When you ask Judith Bishop if Hamilton is the best place to raise a child, the frustration in her voice quickly boils over.

"It's an embarrassing statement," says the former chair of the Hamilton-Wentworth District School Board and longtime trustee. "If we're not going to do anything concrete about the large problems before us, then we can hardly go on saying that."

She's right – those concrete results are nowhere to be seen. It has almost been 10 years since the Hamilton Roundtable for Poverty Reduction and the city set the goal of making Hamilton the best place to raise a child, and yet almost one in every four kids are still living in poverty.

The goal was a guide to action and investment, but also a way to get community support for a sustained effort to reduce Hamilton's significant poverty.

But Statistics gathered by CBC Hamilton show almost no forward momentum on the issue. How can that be, when a host of initiatives have been implemented to improve the lives of kids in the city? Is that the true picture?

'I want a society where every child starts on a level playing field – and that's just not where we're at.' - Judith Bishop, childcare advocate

Peeling back the layers of that question reveals a complex web of problems. Those involved in the strategy say the city has laid the groundwork to make things better, but it will take time for those actions to show up in the statistics.

They also argue real progress depends on higher levels of government stepping in to fix the larger issues. Critics maintain that's no excuse for not pushing forward municipally — and say a major problem is the key players are not working together enough at the local level.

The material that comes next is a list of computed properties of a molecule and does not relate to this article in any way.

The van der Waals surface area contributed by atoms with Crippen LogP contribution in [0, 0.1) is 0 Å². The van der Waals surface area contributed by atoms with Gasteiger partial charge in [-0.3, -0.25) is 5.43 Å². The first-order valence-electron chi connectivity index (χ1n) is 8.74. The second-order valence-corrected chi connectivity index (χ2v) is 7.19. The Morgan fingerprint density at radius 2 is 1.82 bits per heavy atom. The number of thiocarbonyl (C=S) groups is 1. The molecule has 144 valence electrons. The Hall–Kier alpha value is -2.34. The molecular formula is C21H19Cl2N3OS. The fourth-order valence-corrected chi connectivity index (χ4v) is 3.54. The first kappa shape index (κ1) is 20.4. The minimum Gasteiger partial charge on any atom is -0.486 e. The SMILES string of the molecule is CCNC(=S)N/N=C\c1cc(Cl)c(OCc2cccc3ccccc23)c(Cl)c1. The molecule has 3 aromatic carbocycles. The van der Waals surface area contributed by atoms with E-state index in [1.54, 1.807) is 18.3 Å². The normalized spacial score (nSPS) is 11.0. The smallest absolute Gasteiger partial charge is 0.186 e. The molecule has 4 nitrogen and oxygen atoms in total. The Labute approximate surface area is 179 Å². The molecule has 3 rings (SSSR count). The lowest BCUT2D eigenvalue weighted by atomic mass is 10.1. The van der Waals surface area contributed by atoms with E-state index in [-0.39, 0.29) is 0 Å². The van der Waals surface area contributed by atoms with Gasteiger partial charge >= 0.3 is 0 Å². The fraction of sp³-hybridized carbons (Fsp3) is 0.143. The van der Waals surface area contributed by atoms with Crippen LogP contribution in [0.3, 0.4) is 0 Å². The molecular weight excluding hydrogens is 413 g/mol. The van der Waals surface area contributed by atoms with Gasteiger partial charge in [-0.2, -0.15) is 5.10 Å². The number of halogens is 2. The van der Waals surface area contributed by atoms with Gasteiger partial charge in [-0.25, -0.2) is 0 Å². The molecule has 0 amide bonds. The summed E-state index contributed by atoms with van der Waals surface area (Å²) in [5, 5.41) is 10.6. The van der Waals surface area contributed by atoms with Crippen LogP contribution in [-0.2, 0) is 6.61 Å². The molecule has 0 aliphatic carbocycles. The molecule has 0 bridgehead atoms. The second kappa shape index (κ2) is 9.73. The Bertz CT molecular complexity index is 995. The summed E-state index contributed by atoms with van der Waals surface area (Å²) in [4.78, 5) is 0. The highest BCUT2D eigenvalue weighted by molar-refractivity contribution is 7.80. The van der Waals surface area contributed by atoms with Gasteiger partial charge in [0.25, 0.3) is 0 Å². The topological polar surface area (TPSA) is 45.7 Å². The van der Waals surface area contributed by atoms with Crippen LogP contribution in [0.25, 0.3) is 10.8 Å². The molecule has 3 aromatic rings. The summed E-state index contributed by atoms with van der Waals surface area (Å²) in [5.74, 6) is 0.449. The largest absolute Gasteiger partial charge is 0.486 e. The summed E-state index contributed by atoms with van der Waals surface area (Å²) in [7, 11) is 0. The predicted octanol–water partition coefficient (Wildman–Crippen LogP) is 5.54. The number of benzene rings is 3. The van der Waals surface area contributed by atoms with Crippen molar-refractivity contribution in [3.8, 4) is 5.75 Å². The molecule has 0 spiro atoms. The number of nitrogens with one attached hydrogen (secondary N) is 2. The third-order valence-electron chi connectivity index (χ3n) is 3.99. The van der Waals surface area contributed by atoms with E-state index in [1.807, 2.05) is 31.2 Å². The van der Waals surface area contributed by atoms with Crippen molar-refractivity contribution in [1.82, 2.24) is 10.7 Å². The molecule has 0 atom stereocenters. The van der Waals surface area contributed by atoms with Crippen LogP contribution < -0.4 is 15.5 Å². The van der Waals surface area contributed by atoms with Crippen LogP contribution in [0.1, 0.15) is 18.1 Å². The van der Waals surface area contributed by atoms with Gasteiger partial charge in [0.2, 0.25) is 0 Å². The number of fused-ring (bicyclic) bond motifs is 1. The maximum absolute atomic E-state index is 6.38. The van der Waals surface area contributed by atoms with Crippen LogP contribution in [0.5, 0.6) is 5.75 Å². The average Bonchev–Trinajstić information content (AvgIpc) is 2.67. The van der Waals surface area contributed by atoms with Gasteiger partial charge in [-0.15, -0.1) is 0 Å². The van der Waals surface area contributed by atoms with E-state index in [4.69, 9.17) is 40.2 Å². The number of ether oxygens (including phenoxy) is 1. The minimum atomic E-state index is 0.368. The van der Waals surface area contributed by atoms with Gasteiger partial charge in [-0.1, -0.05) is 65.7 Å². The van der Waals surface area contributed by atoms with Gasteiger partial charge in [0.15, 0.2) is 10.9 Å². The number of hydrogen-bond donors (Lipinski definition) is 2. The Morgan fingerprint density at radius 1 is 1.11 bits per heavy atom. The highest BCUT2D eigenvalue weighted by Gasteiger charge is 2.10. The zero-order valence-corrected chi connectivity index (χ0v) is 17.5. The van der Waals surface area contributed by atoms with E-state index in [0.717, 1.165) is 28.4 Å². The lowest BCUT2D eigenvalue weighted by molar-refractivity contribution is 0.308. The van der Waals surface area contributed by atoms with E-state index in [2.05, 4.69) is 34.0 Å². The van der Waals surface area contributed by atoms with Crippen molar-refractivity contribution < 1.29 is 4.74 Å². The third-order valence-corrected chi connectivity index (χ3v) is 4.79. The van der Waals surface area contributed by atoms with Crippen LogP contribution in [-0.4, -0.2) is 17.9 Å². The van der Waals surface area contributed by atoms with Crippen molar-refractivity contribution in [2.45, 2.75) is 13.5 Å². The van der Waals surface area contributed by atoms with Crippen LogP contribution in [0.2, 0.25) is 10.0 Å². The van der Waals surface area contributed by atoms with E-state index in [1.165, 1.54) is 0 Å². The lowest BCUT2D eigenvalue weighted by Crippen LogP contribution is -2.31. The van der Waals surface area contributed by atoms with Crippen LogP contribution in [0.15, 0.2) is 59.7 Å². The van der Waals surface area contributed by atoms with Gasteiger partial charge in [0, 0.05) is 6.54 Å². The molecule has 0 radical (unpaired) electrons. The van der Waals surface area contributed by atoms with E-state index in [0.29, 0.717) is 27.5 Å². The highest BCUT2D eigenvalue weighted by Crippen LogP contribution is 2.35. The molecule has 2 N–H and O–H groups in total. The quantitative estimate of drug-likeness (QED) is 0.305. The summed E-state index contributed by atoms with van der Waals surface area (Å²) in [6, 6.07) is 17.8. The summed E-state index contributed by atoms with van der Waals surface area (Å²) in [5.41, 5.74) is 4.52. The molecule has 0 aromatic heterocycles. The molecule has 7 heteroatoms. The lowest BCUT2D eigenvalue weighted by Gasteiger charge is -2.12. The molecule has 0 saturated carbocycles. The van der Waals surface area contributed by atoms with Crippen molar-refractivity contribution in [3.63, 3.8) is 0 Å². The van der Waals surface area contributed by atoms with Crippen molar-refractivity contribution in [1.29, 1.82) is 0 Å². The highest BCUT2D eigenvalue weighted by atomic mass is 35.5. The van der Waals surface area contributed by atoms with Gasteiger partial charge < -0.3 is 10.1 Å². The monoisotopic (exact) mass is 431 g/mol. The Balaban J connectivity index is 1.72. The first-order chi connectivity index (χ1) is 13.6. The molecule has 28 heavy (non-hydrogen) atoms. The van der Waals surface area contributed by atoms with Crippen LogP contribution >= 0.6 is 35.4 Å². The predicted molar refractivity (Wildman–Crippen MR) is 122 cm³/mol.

Still others maintain that Canada's floundering economy is to blame, and that has Hamilton's parents constantly swimming against a deluge of challenges when it comes to raising kids.

No matter what the cause, all of that is little solace to parents and kids who are trapped in a cycle of systemic poverty right now, says Bishop, for many years a prominent advocate for children's well-being. "The numbers that indicate health in children aren't great," she said.

"You can hardly say it's the best place to raise a child."

Building a plan

It's not like nothing has been done in the last ten years to help children in the city.

Among the major initiatives:

  • Parental supports have grown through Ontario Early Years Centres, new subsidies have been created for recreation programming for kids.
  • Educational markers are improving, advocates say (albeit slowly).
  • The Tastebuds student nutrition collaborative has been growing steadily in recent years, serving 30,000 students over the last school year.
  • Wait lists for childcare subsidies have shrunk considerably, dropping from 1,347 in 2012 to just 144 in June — something the city says is a great success, attributing it to increased provincial funding and the implementation of all day kindergarten.
  • The Hamilton Community Foundation has made strides to make child well-being a focus in the city.
  • Mohawk College has planned a downtown centre for disengaged youth to bridge the gap to college programs.

"The landscape in Hamilton has totally changed in the last ten years," said Grace Mater, the city's director of children's and home management services. "The reality is we're doing okay, and we are truly trying to get better."

"We're building the conditions for success," added Paul Johnson, the city's director of corporate initiatives, who also chaired Hamilton Best Start for several years.

'We're just dealing with symptoms of a problem'

But what Hamilton hasn't had in the last 10 years, Bishop says, is a comprehensive and focused "children's plan" that encompasses childcare as well as large scale factors like housing and income to truly drag families out of poverty. She maintains that various city departments are doing worthwhile things, but that they don't talk with each other, which hampers effectiveness.